As reported by Bloomberg’s Craig Trudell: Auto
U.S. auto sales may have exceeded a 13 million annual pace for the third straight month, accelerating from a year earlier, as consumer confidence rose before vehicles produced prior to Japan’s earthquake began to run out.
April light-vehicle deliveries, to be released tomorrow, may have run at a seasonally adjusted 13 million annual rate, the average estimate of 12 analysts surveyed by Bloomberg. The pace was 13.1 million in March and 13.4 million in February, according to Autodata Corp. in Woodcliff Lake, New Jersey.
Confidence among U.S. consumers rose more than forecast in April, signaling that six straight months of job growth is helping Americans endure the highest gasoline prices in almost three years. Inventories for Japan-based manufacturers such as Toyota Motor Corp. (7203) and Honda Motor Co. may begin to dwindle next month, executives at the largest auto retailers said last week.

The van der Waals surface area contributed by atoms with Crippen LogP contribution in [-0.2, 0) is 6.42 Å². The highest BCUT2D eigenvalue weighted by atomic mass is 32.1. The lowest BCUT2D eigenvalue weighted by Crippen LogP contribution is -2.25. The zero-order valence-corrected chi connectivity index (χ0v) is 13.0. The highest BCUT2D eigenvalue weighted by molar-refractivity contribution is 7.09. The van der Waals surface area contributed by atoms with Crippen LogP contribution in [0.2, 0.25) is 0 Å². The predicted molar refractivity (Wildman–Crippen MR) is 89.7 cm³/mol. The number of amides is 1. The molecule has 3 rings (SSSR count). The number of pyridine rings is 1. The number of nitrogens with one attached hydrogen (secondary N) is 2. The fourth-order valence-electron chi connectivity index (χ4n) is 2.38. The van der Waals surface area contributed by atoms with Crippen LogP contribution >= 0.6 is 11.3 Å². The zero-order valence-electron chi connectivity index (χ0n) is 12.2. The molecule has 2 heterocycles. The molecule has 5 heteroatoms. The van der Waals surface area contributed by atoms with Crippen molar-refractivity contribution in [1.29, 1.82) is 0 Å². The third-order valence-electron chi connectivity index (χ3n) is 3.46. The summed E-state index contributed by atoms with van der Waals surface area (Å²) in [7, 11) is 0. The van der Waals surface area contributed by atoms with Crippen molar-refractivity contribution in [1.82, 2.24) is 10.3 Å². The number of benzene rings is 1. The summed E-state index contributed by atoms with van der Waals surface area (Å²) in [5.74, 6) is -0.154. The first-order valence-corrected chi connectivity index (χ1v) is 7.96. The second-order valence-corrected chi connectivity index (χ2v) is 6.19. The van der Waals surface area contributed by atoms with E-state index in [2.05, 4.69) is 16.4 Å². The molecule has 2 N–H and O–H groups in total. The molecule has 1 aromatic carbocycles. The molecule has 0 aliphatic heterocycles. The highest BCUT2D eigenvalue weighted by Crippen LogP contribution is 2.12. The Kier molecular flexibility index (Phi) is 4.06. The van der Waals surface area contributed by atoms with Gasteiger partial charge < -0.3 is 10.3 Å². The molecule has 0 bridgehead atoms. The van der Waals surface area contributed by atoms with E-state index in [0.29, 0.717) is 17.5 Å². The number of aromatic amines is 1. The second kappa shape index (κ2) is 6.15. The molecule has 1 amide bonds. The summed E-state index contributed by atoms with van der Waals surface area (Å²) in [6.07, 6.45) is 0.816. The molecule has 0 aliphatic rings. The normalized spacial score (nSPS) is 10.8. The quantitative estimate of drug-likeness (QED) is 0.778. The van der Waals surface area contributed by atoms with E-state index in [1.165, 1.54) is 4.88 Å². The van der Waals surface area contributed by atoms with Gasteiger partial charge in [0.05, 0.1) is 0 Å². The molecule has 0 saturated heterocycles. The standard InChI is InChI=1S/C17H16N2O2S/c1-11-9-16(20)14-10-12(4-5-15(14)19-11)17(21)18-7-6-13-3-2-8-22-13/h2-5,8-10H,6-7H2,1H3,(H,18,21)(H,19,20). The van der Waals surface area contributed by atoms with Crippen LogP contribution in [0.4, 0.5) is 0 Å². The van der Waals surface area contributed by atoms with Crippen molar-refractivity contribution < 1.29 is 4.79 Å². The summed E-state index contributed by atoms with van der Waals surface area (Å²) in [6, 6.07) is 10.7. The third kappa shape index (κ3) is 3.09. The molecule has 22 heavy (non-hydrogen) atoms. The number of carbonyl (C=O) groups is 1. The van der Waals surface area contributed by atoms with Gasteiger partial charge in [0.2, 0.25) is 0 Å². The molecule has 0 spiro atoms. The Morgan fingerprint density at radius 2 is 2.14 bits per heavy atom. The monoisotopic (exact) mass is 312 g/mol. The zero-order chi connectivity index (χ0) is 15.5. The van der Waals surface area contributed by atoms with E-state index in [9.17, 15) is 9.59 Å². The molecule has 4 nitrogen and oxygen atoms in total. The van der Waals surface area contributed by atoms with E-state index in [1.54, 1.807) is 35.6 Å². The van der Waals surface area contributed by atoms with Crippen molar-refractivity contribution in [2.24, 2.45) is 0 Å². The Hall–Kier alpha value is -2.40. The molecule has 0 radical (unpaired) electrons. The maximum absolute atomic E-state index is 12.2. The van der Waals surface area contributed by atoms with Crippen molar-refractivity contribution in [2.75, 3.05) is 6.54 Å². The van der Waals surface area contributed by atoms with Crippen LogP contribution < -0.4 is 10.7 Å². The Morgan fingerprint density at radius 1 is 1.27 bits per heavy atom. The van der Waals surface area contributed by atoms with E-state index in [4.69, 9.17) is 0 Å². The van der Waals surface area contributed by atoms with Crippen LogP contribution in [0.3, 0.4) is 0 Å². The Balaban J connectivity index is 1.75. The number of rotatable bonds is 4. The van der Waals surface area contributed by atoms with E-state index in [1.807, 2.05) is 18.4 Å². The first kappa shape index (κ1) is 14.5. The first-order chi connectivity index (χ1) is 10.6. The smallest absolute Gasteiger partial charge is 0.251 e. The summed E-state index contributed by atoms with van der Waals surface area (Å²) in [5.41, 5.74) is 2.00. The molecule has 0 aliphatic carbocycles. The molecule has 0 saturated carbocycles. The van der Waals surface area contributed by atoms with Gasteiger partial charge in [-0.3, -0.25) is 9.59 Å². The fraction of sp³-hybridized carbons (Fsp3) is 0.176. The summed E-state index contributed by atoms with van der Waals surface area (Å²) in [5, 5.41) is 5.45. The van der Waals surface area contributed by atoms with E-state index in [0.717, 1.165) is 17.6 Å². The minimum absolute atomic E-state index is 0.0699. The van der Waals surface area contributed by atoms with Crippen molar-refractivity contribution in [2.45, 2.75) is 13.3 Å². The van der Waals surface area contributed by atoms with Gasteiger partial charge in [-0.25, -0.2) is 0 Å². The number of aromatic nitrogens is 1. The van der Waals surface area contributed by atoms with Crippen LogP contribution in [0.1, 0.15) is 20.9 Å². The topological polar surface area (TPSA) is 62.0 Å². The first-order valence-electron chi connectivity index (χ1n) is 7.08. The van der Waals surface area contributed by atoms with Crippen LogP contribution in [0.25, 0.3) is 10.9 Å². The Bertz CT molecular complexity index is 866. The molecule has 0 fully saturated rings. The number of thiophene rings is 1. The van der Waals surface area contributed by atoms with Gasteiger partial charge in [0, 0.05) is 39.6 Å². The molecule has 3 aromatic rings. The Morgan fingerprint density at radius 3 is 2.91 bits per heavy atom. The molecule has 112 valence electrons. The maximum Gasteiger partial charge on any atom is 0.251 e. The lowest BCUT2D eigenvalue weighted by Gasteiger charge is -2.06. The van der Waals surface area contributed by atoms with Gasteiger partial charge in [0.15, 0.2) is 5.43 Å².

“We’re going to get a demand picture that should not be significantly affected by supply constraints, and that picture looks pretty good in spite of gas-price headwinds,” Itay Michaeli, an analyst at Citigroup Global Markets Inc. in New York, said in a telephone interview. The 13 million annual rate predicted by Citigroup is “a pretty good number with a backdrop to firmer industry pricing.”
Toyota, the world’s largest automaker, and its Japanese peers may begin to have shortages of new vehicles beginning this month and through the rest of the year, said Mike Jackson, chief executive officer of AutoNation Inc., the largest U.S. auto retailer. Weak supply may result in a 30 percent to 50 percent drop in deliveries of Japanese-brand vehicles this summer in the U.S., said Earl Hesterberg, CEO of Group 1 Automotive Inc.